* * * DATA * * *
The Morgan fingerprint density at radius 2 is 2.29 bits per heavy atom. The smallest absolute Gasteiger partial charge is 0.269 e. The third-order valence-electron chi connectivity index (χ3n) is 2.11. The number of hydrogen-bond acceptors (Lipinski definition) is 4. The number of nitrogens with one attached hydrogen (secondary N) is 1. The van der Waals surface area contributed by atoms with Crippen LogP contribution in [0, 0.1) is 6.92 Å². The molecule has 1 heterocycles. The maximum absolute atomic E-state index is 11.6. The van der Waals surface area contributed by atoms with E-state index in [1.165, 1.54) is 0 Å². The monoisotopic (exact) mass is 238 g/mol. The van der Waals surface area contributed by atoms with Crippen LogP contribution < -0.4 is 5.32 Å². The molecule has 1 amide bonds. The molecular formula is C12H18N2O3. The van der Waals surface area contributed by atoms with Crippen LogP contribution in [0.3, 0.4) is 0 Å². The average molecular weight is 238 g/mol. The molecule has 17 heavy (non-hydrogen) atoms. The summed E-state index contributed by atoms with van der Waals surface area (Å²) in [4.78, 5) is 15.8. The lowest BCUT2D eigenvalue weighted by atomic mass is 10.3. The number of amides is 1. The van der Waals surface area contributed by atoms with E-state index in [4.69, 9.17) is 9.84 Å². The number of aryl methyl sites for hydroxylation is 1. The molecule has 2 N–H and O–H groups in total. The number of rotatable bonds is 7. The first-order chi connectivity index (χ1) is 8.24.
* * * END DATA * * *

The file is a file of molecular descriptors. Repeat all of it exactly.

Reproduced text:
The Morgan fingerprint density at radius 2 is 2.29 bits per heavy atom. The smallest absolute Gasteiger partial charge is 0.269 e. The third-order valence-electron chi connectivity index (χ3n) is 2.11. The number of hydrogen-bond acceptors (Lipinski definition) is 4. The number of nitrogens with one attached hydrogen (secondary N) is 1. The van der Waals surface area contributed by atoms with Crippen LogP contribution in [0, 0.1) is 6.92 Å². The molecule has 1 heterocycles. The maximum absolute atomic E-state index is 11.6. The van der Waals surface area contributed by atoms with E-state index in [1.165, 1.54) is 0 Å². The monoisotopic (exact) mass is 238 g/mol. The van der Waals surface area contributed by atoms with Crippen LogP contribution < -0.4 is 5.32 Å². The molecule has 1 amide bonds. The molecular formula is C12H18N2O3. The van der Waals surface area contributed by atoms with Crippen LogP contribution in [0.3, 0.4) is 0 Å². The average molecular weight is 238 g/mol. The molecule has 17 heavy (non-hydrogen) atoms. The summed E-state index contributed by atoms with van der Waals surface area (Å²) in [4.78, 5) is 15.8. The lowest BCUT2D eigenvalue weighted by atomic mass is 10.3. The number of amides is 1. The van der Waals surface area contributed by atoms with E-state index in [4.69, 9.17) is 9.84 Å². The number of aryl methyl sites for hydroxylation is 1. The molecule has 2 N–H and O–H groups in total. The number of rotatable bonds is 7. The first-order chi connectivity index (χ1) is 8.24.